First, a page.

Where the Shovel Meets the Science: Reciprocal Learning Between Restoration and Ecology.
Thursday, August 8, 2013: 8:00 AM-10:00 AM
101H, Minneapolis Convention Center
Casey J. Huckins
Amy M. Marcarelli
Casey J. Huckins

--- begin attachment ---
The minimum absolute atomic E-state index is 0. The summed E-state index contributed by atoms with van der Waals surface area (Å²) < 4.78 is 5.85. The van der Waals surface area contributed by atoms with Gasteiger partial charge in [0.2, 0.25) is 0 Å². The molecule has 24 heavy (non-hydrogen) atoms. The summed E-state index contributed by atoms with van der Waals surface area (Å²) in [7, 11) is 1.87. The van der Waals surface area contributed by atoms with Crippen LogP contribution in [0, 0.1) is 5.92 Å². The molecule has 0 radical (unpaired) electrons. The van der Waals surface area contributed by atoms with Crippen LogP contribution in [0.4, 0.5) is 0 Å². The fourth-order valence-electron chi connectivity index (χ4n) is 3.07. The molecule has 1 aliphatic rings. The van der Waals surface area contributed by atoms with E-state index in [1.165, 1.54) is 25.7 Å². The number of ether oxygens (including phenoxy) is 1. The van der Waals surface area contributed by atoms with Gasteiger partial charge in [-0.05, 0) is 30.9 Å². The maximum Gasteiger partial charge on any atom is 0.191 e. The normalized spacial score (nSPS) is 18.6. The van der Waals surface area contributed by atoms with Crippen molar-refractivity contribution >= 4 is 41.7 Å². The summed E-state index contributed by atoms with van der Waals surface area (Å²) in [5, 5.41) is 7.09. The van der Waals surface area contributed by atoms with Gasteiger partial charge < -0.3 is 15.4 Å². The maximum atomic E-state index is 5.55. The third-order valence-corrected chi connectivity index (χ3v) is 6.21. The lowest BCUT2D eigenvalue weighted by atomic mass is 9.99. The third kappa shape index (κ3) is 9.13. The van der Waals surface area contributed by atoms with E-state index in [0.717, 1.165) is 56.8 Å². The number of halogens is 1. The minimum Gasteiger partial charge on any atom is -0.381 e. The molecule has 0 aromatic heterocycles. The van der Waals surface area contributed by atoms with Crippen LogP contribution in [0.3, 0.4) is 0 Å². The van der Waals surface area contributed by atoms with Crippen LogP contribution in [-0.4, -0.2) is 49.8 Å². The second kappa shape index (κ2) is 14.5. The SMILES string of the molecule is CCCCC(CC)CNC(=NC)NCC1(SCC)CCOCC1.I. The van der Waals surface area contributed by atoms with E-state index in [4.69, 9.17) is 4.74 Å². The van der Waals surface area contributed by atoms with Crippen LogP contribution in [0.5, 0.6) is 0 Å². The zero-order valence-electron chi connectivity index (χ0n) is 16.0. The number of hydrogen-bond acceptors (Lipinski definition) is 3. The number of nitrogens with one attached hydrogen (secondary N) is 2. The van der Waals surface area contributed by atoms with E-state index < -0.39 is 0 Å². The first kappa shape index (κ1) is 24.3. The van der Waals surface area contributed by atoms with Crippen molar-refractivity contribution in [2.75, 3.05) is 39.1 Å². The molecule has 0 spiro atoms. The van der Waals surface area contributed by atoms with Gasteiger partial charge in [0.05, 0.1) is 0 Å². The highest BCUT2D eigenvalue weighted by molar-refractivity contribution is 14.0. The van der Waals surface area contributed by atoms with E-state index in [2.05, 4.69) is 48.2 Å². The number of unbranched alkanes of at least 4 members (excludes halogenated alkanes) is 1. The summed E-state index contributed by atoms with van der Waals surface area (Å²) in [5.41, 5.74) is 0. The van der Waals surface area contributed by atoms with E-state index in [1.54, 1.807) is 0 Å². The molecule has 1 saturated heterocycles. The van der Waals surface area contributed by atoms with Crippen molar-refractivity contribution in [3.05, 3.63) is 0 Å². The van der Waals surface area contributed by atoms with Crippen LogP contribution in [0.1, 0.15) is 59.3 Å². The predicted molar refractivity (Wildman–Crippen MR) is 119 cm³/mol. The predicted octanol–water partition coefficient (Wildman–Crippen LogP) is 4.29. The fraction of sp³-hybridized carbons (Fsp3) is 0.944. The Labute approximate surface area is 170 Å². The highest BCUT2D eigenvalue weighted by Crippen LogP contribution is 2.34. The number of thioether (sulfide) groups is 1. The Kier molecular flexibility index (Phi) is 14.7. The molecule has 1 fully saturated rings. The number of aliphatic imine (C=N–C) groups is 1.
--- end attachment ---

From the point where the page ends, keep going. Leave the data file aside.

In today’s social and funding climate, many of us who do not consider ourselves “restoration ecologists” find ourselves working on projects related to restoration of ecosystems and mitigation for ecological and environmental disturbances. We are often motivated by our desires to contribute our expertise to projects that “do good” in our communities and in ecosystems to which we are passionately and scientifically dedicated. In part, this involvement is also motivated by funding realities; as the budgets of basic research funders like NSF have stagnated over the past decade, scientists have sought funding from “shovel ready” programs such as the EPA: Great Lakes Restoration Initiative. Moreover, restoration projects can provide unique opportunities for ecologists to test hypotheses of basic ecological principles at large spatial extents and over long time scales. In this session, we hope to bring together restoration ecology specialists and basic ecologists working on restoration projects to discuss questions such as: 1) How can we improve ecological understanding gained through restoration projects? 2) Although we cannot perfectly restore any ecosystems, what can ecologists contribute to restoration projects to help improve the feasibility and success of these projects? 3) Can we integrate community partners and citizen scientists into ecological studies of restoration in a way that moves beyond superficial “broader impacts”?